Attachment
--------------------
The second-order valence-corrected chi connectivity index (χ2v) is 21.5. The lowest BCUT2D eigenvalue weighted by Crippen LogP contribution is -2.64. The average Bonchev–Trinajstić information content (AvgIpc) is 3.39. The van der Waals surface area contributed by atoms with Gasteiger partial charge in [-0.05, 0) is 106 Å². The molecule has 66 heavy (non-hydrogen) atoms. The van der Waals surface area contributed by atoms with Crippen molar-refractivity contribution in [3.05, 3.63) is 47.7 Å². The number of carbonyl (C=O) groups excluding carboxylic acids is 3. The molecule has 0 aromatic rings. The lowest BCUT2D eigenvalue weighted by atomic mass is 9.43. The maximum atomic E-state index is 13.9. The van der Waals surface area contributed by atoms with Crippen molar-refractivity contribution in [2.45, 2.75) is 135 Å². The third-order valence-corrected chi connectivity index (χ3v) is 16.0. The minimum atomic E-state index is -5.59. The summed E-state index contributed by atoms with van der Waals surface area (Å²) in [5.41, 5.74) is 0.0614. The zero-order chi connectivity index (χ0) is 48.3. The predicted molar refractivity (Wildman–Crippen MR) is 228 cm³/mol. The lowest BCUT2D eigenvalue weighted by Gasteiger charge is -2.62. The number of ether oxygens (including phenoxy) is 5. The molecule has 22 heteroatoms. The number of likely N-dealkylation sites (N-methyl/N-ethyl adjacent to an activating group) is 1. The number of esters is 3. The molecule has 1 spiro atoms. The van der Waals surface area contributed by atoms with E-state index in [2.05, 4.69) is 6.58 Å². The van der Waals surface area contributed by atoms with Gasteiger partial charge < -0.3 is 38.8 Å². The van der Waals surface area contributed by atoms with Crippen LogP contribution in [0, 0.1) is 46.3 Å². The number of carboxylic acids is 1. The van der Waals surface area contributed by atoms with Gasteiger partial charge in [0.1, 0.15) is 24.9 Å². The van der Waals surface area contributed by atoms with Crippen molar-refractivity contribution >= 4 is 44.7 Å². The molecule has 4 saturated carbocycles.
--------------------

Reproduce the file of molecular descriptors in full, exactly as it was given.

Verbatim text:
The second-order valence-corrected chi connectivity index (χ2v) is 21.5. The lowest BCUT2D eigenvalue weighted by Crippen LogP contribution is -2.64. The average Bonchev–Trinajstić information content (AvgIpc) is 3.39. The van der Waals surface area contributed by atoms with Gasteiger partial charge in [-0.05, 0) is 106 Å². The molecule has 66 heavy (non-hydrogen) atoms. The van der Waals surface area contributed by atoms with Crippen molar-refractivity contribution in [3.05, 3.63) is 47.7 Å². The number of carbonyl (C=O) groups excluding carboxylic acids is 3. The molecule has 0 aromatic rings. The lowest BCUT2D eigenvalue weighted by atomic mass is 9.43. The maximum atomic E-state index is 13.9. The van der Waals surface area contributed by atoms with Crippen molar-refractivity contribution in [2.45, 2.75) is 135 Å². The third-order valence-corrected chi connectivity index (χ3v) is 16.0. The minimum atomic E-state index is -5.59. The summed E-state index contributed by atoms with van der Waals surface area (Å²) in [5.41, 5.74) is 0.0614. The zero-order chi connectivity index (χ0) is 48.3. The predicted molar refractivity (Wildman–Crippen MR) is 228 cm³/mol. The lowest BCUT2D eigenvalue weighted by Gasteiger charge is -2.62. The number of ether oxygens (including phenoxy) is 5. The molecule has 22 heteroatoms. The number of likely N-dealkylation sites (N-methyl/N-ethyl adjacent to an activating group) is 1. The number of esters is 3. The molecule has 1 spiro atoms. The van der Waals surface area contributed by atoms with E-state index in [2.05, 4.69) is 6.58 Å². The van der Waals surface area contributed by atoms with Gasteiger partial charge < -0.3 is 38.8 Å². The van der Waals surface area contributed by atoms with Crippen LogP contribution in [0, 0.1) is 46.3 Å². The number of carboxylic acids is 1. The van der Waals surface area contributed by atoms with Gasteiger partial charge in [0.1, 0.15) is 24.9 Å². The van der Waals surface area contributed by atoms with Crippen molar-refractivity contribution >= 4 is 44.7 Å². The molecule has 4 saturated carbocycles.